harmonic
April 15, 2009, 09:00 PM
From my files:

The 125 grain bullets driven to maximum velocities used large charges of relatively slow-burning powders. Handloaders know the powder types as WW296 and H-110, among others. The combination of slow ball-type powders and the short bearing surface of the 125 bullets allows prolonged gas cutting of the forcing cone and top strap area, accelerating erosion and wear.

Borescope studies of rifle, machine gun, and auto cannon chamber throats shows a lizzard-skin-like texture due to this gas cutting damage, called "brinelling". The results of brinelling are fine microcracks that weaken the surface of the steel, and further promote erosion. In machine guns and auto cannons, barrel life is measured in terms of "useable accuracy", and round counts that determine this are based on group sizes at engagement ranges.

In the K-frame magnums, the forcing cone dimensions combined with the barrel shank dimensions results in a relatively thin shank at the 6 o'clock position, where a machine cut is made to clear the crane. This is usually where the forcing cone cracks. The L and N frames use much beefier barrel shanks and do not have this cut. S&W intended the K frame magnums to be "carried much and fired seldom" service arms, designed to fire .38 Specials indefinitely, with light to moderate use of .357 Magnums. You notice that S&W has discontinued production of K frame .357 magnums, no doubt due to product liability issues and a couple generations of K frame magnum experience.

tipoc
April 15, 2009, 10:08 PM
The problem with the K frames Magnums is often a bit overblown. There are a good many of these which have seen many thousands of rounds of 125 gr. loads which have never cracked nor seen much flame cutting beyond the norm.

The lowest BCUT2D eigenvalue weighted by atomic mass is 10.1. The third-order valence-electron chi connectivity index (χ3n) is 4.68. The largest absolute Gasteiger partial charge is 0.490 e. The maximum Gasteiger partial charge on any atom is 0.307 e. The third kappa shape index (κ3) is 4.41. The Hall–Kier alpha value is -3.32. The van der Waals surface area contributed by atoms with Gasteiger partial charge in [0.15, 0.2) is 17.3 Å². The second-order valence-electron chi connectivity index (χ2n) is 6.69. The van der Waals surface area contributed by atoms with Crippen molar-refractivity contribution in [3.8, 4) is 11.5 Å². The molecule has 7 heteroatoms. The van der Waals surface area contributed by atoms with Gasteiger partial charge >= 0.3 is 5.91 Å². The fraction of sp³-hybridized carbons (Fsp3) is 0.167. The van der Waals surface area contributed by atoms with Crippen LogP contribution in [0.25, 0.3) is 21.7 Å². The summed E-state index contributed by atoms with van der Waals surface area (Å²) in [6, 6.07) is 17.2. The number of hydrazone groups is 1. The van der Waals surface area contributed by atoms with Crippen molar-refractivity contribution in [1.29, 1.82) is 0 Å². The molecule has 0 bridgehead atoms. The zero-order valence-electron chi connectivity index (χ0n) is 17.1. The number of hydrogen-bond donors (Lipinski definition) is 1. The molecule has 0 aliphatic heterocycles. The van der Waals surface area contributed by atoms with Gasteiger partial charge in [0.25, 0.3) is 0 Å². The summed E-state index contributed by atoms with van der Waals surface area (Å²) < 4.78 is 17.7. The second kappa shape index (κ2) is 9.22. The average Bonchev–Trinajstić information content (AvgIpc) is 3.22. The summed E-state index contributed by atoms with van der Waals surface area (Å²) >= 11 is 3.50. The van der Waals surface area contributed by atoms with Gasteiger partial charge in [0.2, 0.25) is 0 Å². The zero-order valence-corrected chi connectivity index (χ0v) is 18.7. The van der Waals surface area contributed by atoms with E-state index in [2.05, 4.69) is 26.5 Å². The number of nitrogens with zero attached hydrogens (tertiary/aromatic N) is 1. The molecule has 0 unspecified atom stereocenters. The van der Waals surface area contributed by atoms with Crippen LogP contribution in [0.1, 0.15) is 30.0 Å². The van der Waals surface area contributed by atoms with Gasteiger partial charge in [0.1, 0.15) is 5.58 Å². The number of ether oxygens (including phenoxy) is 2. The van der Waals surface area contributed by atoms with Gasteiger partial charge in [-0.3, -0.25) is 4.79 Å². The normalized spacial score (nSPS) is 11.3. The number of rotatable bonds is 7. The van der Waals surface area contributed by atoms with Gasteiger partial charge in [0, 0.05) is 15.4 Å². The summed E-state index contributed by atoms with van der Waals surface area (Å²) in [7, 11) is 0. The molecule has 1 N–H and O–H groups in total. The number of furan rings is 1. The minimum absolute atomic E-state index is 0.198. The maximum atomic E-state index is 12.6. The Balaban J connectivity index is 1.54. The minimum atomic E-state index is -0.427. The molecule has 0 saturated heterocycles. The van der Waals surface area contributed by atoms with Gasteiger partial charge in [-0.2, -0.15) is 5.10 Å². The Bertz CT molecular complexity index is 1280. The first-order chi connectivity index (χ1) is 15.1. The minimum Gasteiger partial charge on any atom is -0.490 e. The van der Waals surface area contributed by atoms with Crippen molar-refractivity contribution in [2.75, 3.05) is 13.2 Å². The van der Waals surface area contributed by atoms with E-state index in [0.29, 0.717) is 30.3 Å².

The M19 was the first of the K frame Magnums and was introduced in the 1950s at the request of Bill Jordan who envisioned a lighter weight .357 than the N frames which were available. The concept was to make a strong daily carry gun for cops which was lighter and handier than the N frame. At that time common practice was for leos to practice with the lrn .38 Spl. and carry .357 on duty. The stated idea of the gun was a steady diet of .38 Spl., which the M19 handled rather easily, and limited use of the .357. The most common loading of the latter was with a 158 gr. lead bullet.

About the time the hotter jacketed 125 gr. loads showed up problems began to crop up with the forcing cones of the M19s. This was particularly true for guns where the lead from the .38s was allowed to build up in the area of the forcing cone. When the hot 125 gr. loads went through a gun with lead build up in this relatively weak area to begin with, the pressures rose much higher than normal and stressed this area, promoting cracks.

Last year Brian Pearce wrote an interesting article in Reloader magazine where he reported on his several years of shooting nothing but hot 125 gr. loads through an M19 and kept track of it. IIRC he was up to about 10,000 rounds or so. He'd had the gun tuned up a couple of times but no sign of a cracked cone.

There area good many decades old Combat Magnums around still strong and running. Keep them clean and properly tuned and the lead out, be mindful of what they were built for and they will last a good long time.

tipoc